Iran Starts Uranium Enrichment at Underground Complex

Posted January 9th, 2012 at 8:40 am (UTC-5)
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Diplomats in Vienna say Iran has started uranium enrichment at a facility where the material can be upgraded quickly for potential use in a nuclear bomb.

The diplomats close to the international monitoring of nuclear programs said Monday that Iranian centrifuges were refining uranium to a purity of 20 percent at the underground Fordo complex near the Shi'ite holy city of Qom. The report increases international concerns that Iran is developing an atomic weapons program. Iran says its nuclear ambitions are peaceful.

The Fordo complex is located beneath a mountain and is better protected from potential air strikes by nations opposed to the Iranian nuclear program. Iran said previously it was preparing to move its highest-grade enrichment work to Fordo from its an above-ground complex in the central city of Natanz.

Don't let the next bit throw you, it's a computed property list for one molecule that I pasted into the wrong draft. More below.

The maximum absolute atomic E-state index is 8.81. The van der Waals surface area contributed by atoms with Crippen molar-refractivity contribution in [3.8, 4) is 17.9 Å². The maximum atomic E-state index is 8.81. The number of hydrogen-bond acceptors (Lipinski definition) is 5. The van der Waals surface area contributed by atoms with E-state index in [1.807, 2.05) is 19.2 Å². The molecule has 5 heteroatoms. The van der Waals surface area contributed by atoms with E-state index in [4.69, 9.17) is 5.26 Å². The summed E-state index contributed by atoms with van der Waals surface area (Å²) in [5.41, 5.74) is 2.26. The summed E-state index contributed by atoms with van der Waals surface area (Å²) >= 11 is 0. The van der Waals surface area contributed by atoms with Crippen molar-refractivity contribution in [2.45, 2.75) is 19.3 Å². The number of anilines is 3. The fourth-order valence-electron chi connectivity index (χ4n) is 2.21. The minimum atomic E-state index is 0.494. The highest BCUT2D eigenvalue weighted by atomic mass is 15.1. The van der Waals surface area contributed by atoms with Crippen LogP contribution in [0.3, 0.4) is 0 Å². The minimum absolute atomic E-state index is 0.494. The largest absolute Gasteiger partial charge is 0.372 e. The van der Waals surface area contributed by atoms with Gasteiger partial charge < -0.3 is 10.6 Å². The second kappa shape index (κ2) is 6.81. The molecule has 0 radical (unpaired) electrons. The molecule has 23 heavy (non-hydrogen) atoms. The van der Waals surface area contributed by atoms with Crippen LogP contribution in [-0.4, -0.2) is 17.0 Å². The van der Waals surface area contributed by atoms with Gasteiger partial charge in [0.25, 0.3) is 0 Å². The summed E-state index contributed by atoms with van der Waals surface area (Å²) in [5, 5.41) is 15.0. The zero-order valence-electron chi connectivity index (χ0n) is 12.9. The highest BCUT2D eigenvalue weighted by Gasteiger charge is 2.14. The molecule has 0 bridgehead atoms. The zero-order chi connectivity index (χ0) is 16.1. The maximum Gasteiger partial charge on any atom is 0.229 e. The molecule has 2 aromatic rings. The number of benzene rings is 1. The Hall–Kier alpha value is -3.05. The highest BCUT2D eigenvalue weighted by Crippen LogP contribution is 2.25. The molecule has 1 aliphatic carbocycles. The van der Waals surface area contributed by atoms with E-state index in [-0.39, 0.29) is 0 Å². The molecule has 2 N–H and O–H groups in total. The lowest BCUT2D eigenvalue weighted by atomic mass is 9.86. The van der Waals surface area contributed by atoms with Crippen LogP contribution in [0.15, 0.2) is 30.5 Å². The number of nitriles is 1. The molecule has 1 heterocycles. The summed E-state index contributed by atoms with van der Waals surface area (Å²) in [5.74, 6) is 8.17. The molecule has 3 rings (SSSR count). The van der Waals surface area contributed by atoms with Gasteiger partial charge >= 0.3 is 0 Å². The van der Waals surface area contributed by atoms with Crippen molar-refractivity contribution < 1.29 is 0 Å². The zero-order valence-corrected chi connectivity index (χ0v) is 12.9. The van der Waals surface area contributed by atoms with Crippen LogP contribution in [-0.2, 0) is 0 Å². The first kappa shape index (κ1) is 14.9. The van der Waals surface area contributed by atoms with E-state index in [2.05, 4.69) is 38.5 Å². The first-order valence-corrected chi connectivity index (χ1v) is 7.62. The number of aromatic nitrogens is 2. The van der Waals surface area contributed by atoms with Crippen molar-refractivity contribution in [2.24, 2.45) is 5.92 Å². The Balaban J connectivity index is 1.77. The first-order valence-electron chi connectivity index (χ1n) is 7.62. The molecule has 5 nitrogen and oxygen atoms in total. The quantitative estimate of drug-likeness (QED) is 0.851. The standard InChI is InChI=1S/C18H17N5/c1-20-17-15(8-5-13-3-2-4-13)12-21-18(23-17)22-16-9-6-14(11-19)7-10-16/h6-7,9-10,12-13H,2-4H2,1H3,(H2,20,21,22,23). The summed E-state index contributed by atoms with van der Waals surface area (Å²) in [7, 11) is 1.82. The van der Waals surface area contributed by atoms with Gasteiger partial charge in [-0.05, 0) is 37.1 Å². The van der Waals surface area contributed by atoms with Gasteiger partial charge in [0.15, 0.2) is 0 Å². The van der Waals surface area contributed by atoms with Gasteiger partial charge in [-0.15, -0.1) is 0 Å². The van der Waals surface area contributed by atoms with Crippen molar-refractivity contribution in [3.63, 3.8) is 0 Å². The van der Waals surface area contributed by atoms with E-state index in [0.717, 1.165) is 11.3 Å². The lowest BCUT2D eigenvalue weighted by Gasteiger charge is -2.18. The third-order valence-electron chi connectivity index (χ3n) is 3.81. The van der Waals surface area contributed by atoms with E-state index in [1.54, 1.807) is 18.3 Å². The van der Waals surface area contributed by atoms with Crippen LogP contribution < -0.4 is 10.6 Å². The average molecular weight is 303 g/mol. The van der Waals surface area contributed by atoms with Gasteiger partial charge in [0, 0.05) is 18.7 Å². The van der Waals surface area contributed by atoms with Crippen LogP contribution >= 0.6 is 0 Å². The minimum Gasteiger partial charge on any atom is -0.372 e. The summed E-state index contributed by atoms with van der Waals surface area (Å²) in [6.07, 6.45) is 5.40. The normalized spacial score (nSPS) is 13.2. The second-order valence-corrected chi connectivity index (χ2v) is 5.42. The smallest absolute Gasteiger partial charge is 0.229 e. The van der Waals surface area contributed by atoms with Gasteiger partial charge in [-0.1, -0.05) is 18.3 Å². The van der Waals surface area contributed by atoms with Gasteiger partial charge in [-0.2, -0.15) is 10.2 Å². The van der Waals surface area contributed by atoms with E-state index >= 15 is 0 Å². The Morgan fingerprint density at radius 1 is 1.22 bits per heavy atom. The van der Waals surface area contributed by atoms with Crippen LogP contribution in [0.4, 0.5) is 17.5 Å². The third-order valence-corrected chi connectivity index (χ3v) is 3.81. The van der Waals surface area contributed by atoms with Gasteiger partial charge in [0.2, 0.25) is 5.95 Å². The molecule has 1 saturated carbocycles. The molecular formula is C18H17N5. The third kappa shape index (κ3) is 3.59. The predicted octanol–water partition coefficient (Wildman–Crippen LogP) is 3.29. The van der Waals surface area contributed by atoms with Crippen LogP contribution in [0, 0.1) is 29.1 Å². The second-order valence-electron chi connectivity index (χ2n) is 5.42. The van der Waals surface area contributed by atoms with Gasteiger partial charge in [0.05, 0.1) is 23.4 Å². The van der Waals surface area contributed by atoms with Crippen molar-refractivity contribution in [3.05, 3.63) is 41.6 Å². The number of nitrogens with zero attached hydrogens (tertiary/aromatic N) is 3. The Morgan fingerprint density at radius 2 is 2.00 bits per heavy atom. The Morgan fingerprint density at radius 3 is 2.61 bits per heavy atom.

Iran says its nuclear program is designed only to generate electricity and material for medical research. Most of the work at the Natanz facility has involved refining uranium to a relatively low purity of 3.5 percent. Enrichment to the 20 percent level at the Fordo complex could reduce the time needed for Iran to further refine the material to the 90 percent purity required for nuclear weapons.

The United States and its ally Israel have not ruled out military action to stop the program, which they suspect is aimed at developing a capability to produce nuclear weapons. Israel sees a nuclear-armed Iran as a threat to the Jewish state's existence.

In a television interview broadcast Sunday, U.S. Defense Secretary Leon Panetta said Iran's nuclear program has not progressed to the stage of building a nuclear bomb. But he warned Iranian leaders that if they take such a step, the United States will stop them.

Panetta said Washington will continue what he called a “responsible” approach of putting diplomatic and economic pressure on Iran to abstain from developing nuclear weapons. He also advised Israel not to take unilateral action against Iran, saying a “better approach” is to “work together” with the United States on the issue.